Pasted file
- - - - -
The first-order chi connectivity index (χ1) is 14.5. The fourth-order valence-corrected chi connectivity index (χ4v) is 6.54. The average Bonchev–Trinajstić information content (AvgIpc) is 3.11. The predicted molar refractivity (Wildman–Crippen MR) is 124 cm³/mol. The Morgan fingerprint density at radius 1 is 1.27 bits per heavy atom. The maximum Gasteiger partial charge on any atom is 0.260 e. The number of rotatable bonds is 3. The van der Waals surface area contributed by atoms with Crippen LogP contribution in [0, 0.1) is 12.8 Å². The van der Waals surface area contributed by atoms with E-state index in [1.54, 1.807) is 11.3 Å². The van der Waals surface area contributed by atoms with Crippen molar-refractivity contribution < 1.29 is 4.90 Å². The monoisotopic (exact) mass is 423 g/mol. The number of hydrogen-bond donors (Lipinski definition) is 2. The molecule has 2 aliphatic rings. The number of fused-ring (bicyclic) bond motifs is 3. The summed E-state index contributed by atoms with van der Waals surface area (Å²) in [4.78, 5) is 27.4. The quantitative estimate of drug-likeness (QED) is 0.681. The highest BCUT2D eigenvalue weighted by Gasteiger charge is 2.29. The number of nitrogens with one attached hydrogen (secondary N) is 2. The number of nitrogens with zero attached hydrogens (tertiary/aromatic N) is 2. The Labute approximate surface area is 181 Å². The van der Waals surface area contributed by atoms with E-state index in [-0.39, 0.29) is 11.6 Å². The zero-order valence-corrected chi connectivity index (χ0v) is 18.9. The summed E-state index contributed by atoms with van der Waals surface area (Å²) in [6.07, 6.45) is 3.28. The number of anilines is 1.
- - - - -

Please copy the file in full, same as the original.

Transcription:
The first-order chi connectivity index (χ1) is 14.5. The fourth-order valence-corrected chi connectivity index (χ4v) is 6.54. The average Bonchev–Trinajstić information content (AvgIpc) is 3.11. The predicted molar refractivity (Wildman–Crippen MR) is 124 cm³/mol. The Morgan fingerprint density at radius 1 is 1.27 bits per heavy atom. The maximum Gasteiger partial charge on any atom is 0.260 e. The number of rotatable bonds is 3. The van der Waals surface area contributed by atoms with Crippen LogP contribution in [0, 0.1) is 12.8 Å². The van der Waals surface area contributed by atoms with E-state index in [1.54, 1.807) is 11.3 Å². The van der Waals surface area contributed by atoms with Crippen molar-refractivity contribution < 1.29 is 4.90 Å². The monoisotopic (exact) mass is 423 g/mol. The number of hydrogen-bond donors (Lipinski definition) is 2. The molecule has 2 aliphatic rings. The number of fused-ring (bicyclic) bond motifs is 3. The summed E-state index contributed by atoms with van der Waals surface area (Å²) in [4.78, 5) is 27.4. The quantitative estimate of drug-likeness (QED) is 0.681. The highest BCUT2D eigenvalue weighted by Gasteiger charge is 2.29. The number of nitrogens with one attached hydrogen (secondary N) is 2. The number of nitrogens with zero attached hydrogens (tertiary/aromatic N) is 2. The Labute approximate surface area is 181 Å². The van der Waals surface area contributed by atoms with E-state index in [-0.39, 0.29) is 11.6 Å². The zero-order valence-corrected chi connectivity index (χ0v) is 18.9. The summed E-state index contributed by atoms with van der Waals surface area (Å²) in [6.07, 6.45) is 3.28. The number of anilines is 1.